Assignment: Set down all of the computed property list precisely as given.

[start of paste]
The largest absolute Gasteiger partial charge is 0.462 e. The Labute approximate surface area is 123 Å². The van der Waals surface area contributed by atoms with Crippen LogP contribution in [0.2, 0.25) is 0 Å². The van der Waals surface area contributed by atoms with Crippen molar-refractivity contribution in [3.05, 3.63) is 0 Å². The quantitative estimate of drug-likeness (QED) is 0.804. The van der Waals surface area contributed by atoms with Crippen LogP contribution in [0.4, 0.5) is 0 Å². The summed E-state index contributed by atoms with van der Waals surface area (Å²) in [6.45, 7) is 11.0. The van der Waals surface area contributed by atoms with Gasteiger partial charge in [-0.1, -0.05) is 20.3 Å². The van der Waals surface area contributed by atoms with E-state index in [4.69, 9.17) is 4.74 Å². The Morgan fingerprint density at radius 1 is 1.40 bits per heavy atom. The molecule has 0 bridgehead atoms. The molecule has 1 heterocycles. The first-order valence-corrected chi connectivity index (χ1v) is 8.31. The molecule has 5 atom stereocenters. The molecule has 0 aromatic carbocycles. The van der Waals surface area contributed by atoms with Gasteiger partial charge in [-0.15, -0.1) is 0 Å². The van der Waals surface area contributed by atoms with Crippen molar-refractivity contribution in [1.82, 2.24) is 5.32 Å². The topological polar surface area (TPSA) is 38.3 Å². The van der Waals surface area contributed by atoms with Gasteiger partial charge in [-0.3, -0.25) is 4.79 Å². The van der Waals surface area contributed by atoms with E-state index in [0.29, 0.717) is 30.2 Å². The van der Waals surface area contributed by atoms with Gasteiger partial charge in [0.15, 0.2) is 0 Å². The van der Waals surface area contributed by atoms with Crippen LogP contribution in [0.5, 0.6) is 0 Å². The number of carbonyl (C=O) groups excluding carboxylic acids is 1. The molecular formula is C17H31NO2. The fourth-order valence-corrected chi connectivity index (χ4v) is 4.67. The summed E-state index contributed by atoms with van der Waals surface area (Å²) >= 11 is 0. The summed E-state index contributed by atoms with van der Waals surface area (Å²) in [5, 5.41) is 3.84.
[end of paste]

The largest absolute Gasteiger partial charge is 0.462 e. The Labute approximate surface area is 123 Å². The van der Waals surface area contributed by atoms with Crippen LogP contribution in [0.2, 0.25) is 0 Å². The van der Waals surface area contributed by atoms with Crippen molar-refractivity contribution in [3.05, 3.63) is 0 Å². The quantitative estimate of drug-likeness (QED) is 0.804. The van der Waals surface area contributed by atoms with Crippen LogP contribution in [0.4, 0.5) is 0 Å². The summed E-state index contributed by atoms with van der Waals surface area (Å²) in [6.45, 7) is 11.0. The van der Waals surface area contributed by atoms with Gasteiger partial charge in [-0.1, -0.05) is 20.3 Å². The van der Waals surface area contributed by atoms with E-state index in [4.69, 9.17) is 4.74 Å². The Morgan fingerprint density at radius 1 is 1.40 bits per heavy atom. The molecule has 0 bridgehead atoms. The molecule has 1 heterocycles. The first-order valence-corrected chi connectivity index (χ1v) is 8.31. The molecule has 5 atom stereocenters. The molecule has 0 aromatic carbocycles. The van der Waals surface area contributed by atoms with Gasteiger partial charge in [-0.15, -0.1) is 0 Å². The van der Waals surface area contributed by atoms with Crippen molar-refractivity contribution in [1.82, 2.24) is 5.32 Å². The topological polar surface area (TPSA) is 38.3 Å². The van der Waals surface area contributed by atoms with Gasteiger partial charge in [-0.3, -0.25) is 4.79 Å². The van der Waals surface area contributed by atoms with E-state index in [0.29, 0.717) is 30.2 Å². The van der Waals surface area contributed by atoms with Gasteiger partial charge in [0.15, 0.2) is 0 Å². The van der Waals surface area contributed by atoms with Crippen LogP contribution in [0.5, 0.6) is 0 Å². The number of carbonyl (C=O) groups excluding carboxylic acids is 1. The molecular formula is C17H31NO2. The fourth-order valence-corrected chi connectivity index (χ4v) is 4.67. The summed E-state index contributed by atoms with van der Waals surface area (Å²) >= 11 is 0. The summed E-state index contributed by atoms with van der Waals surface area (Å²) in [5, 5.41) is 3.84.